The incubator of the present invention employs a heater block having one or more chambers, each of which contains a suitable heat transfer fluid, such as water. Each chamber is closed, at its upper end, by a finger-like sleeve which is receptive to an inserted test tube and which normally extends downwardly into the chamber and is surrounded by the heat conductive liquid in the chamber. The sleeve is formed from thin, flexible and resilient material having good heat transfer properties. The dimensions of the sleeve are such that for a substantial range of test tube sizes, the sleeve will be sufficiently resilient to grip the outer surface of the test tube and surround it in full intimate surface contact. The test tube may be removed simply by withdrawing it upwardly and out of the chamber. The sleeve may tend to be drawn outwardly with the test tube to an everted configuration and will be receptive to the next test tube to be inserted. The foregoing arrangement assures that there will be full and intimate surface area contact to promote rapid and uniform heat transfer, without establishing hot spots or thermal gradients. The nature of the material of the sleeve and the manner in which it peels away from the test tube when withdrawn assures that the tube will not be scratched, and also assures that the tube will be dry when withdrawn.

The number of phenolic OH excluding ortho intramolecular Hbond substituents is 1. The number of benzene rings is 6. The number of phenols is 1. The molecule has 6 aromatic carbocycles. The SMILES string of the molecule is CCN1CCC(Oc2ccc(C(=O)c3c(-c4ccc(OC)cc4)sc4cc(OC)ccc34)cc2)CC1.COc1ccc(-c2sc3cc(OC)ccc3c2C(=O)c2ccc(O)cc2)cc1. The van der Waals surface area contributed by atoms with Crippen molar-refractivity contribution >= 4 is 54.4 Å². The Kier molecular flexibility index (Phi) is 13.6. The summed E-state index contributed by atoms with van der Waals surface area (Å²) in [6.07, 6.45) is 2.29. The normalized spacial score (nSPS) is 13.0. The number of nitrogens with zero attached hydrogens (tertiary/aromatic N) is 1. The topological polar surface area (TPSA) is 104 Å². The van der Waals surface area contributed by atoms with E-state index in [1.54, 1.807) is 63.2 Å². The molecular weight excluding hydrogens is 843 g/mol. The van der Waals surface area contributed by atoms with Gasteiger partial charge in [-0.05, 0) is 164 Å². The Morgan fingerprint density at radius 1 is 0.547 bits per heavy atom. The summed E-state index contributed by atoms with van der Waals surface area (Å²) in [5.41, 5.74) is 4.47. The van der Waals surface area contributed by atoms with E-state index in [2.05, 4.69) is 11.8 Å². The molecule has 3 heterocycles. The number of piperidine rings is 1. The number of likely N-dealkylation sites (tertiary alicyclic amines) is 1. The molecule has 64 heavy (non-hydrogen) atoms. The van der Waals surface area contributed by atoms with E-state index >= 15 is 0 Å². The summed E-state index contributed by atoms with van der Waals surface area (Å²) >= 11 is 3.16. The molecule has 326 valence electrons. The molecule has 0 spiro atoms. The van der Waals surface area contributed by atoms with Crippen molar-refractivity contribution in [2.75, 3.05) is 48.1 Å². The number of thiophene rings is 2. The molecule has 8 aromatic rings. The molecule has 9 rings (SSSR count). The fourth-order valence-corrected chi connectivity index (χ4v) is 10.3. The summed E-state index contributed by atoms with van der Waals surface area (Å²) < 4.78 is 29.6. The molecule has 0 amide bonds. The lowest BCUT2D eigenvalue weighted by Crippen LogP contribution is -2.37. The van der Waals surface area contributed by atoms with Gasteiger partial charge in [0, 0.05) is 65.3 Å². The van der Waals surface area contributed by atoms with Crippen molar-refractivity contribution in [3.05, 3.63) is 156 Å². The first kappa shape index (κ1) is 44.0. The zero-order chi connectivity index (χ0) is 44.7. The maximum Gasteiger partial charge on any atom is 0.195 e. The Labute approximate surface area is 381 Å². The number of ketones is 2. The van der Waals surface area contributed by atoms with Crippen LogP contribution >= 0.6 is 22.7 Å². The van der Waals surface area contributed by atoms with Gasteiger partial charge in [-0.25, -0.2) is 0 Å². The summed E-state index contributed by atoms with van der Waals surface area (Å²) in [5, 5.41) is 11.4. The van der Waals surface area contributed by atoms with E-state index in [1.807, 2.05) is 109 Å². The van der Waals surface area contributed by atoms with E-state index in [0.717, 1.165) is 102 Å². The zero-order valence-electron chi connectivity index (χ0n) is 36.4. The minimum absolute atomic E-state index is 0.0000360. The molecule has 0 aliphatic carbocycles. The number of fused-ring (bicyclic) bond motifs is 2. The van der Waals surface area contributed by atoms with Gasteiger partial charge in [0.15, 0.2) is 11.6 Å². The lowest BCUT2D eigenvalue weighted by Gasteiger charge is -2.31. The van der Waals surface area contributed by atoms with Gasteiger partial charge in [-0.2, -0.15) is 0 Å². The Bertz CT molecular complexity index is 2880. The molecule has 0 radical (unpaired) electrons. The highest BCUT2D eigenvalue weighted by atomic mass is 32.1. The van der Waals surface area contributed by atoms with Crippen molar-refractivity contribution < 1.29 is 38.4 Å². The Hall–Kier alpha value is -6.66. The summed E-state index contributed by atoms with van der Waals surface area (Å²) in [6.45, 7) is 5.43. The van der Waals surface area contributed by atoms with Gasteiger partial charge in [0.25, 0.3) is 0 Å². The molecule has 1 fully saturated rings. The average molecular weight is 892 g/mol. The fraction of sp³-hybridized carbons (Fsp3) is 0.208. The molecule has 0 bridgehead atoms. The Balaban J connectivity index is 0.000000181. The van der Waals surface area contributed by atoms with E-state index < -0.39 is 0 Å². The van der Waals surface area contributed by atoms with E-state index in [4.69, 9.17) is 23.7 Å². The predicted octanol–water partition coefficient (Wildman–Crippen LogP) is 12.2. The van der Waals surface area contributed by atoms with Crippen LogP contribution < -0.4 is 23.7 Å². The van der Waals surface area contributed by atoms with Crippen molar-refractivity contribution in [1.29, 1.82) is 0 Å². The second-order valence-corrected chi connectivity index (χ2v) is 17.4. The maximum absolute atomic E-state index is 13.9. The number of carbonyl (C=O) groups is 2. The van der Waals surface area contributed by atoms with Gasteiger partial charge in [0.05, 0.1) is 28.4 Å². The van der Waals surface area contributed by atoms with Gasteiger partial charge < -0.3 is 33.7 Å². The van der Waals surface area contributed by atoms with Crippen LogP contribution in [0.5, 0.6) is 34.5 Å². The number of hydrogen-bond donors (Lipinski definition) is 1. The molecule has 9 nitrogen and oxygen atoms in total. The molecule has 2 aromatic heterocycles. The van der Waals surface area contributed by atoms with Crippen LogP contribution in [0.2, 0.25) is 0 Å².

In another embodiment of the invention, the sleeve may be attached to a cup-like insert to define a sealed unit which is removable in its entirety from a suitable socket formed in the heater block.
It is among the general objects of the invention to provide an incubation device which provides all of the heat transfer advantages of the wet bath system yet which avoids its difficulties.
Another object of the invention is to provide an incubator device of the type described which will not damage the optical qualities of the test tube.
A further object of the invention is to provide a device of the type described which avoids the development of hot spots and thermal gradients.
A further object of the invention is to provide a device of the type described in which the thermal response is rapid.
Another object of the invention is to provide a device of the type described which is of simple and economical construction.